It’s normal to want to make beats on a daily basis, especially when you’re motivated enough, but sometimes it can be quite difficult. With all of today’s distractions in front of us 24/7, it’s hard just finding time to make one beat a week, let alone every day.
But what about setting a schedule to make beats? I know that it may seem too “robotic”, if you will, however it can be very beneficial to make time every day to do something related to your beats.
1. Use A Calendar
I love having things organized, but for some reason it took me quite a while to actually get organized. It’s not that I’m lazy, it’s just that I guess I was in a “controlled chaos” type of situation, where I was organized enough in my head that I actually got things done on time each week.
Making music shouldn’t be scheduled like daily chores, because it should be about when you’re in the mood and are feeling inspired. However, by scheduling actual times each day or week to work on your music is a good idea – it just doesn’t mean you have to follow it to the letter.
Having a calendar full of times and dates focused on your beats is a great idea, but we all know that things happen and there are going to be plenty of times when you just can’t commit. So this is why you should at least TRY to follow a schedule. Just because it’s on your calendar doesn’t mean you HAVE to do it, but at least try to aim for that goal.
2. Make a List
With dates set up on your calendar, it’s time to make a list of things to do. You don’t have to sit down and make a beat every single time, but instead you can work on certain areas of a beat you did the other day, or just practice working on your chopping skills.
Not too long ago, I had just come back from taking time off from making beats. I didn’t need a break, but it was because I just didn’t have the time to do it (or the motivation, in a sense), so when I started up again, I made a list. I knew that I had to work on certain areas of my beat making before I could dive into it, so I set aside certain days to do it, and what to do.
For example, I had forgotten how to do certain things in Maschine, so I knew I had to spend time practicing and getting used to the menu and where everything was.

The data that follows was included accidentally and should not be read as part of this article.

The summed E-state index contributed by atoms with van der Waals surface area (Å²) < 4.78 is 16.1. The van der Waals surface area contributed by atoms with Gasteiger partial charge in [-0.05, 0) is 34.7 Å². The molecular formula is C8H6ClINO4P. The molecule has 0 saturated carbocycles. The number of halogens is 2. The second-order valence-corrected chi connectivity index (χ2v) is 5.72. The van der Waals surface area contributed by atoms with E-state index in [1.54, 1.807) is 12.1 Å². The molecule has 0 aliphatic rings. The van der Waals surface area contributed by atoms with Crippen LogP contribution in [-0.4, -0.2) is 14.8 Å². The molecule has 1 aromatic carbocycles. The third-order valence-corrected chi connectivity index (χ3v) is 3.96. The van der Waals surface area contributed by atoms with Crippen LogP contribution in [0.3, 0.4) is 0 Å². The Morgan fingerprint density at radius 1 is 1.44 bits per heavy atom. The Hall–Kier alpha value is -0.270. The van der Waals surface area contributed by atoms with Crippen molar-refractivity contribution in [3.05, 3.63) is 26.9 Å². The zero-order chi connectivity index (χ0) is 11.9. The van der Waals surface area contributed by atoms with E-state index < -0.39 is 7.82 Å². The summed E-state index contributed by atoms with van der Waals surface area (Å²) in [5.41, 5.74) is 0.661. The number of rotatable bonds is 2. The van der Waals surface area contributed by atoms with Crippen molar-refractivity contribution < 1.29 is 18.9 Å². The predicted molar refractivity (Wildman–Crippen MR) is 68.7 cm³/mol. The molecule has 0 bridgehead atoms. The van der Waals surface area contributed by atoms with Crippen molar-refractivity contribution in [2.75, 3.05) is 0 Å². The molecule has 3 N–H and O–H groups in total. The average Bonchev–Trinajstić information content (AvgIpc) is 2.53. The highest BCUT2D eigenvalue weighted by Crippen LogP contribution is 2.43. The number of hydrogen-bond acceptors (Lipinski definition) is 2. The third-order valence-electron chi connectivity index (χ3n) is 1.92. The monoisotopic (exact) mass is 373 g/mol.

3. Make a Routine
You cannot achieve perfection unless you have some sort of routine to follow. You can learn anything (except quantum physics!) if you just practice enough. But the main thing that you want to be able to do is to master your routine.
For example, if you have a calendar and a list of things to do each time you hit the lab, then the next step is to continue doing that every single time without fail. Let’s say you have it scheduled like this:
Monday: Make a new beat.
Tuesday: Fine tune drums.
Wednesday: Add other sounds.
Thursday: First mix.
Friday: Final mix.
It would be great if you were to follow this pattern each week because then you will be so used to working like this, that it will become second nature to you.
There are some websites and apps that can help you keep a to-do list, and one of those sites is Trello. It may be beyond what you need, but it’s worth checking out. You can of course, just use something simple like Notepad, or pen and paper. I have noticed by working with a schedule, I have been able to get a lot more done than I ever did before. There were many times when I knew I should have been making beats, but instead I was playing Xbox. Prioritize!
Producing music is indeed something that sometimes just happens, and a lot of it comes from inspiration, but there’s nothing wrong with aiming at following a schedule. By having a schedule, not only will you master your routine, you will also define your own sound, which of course, will set you apart from other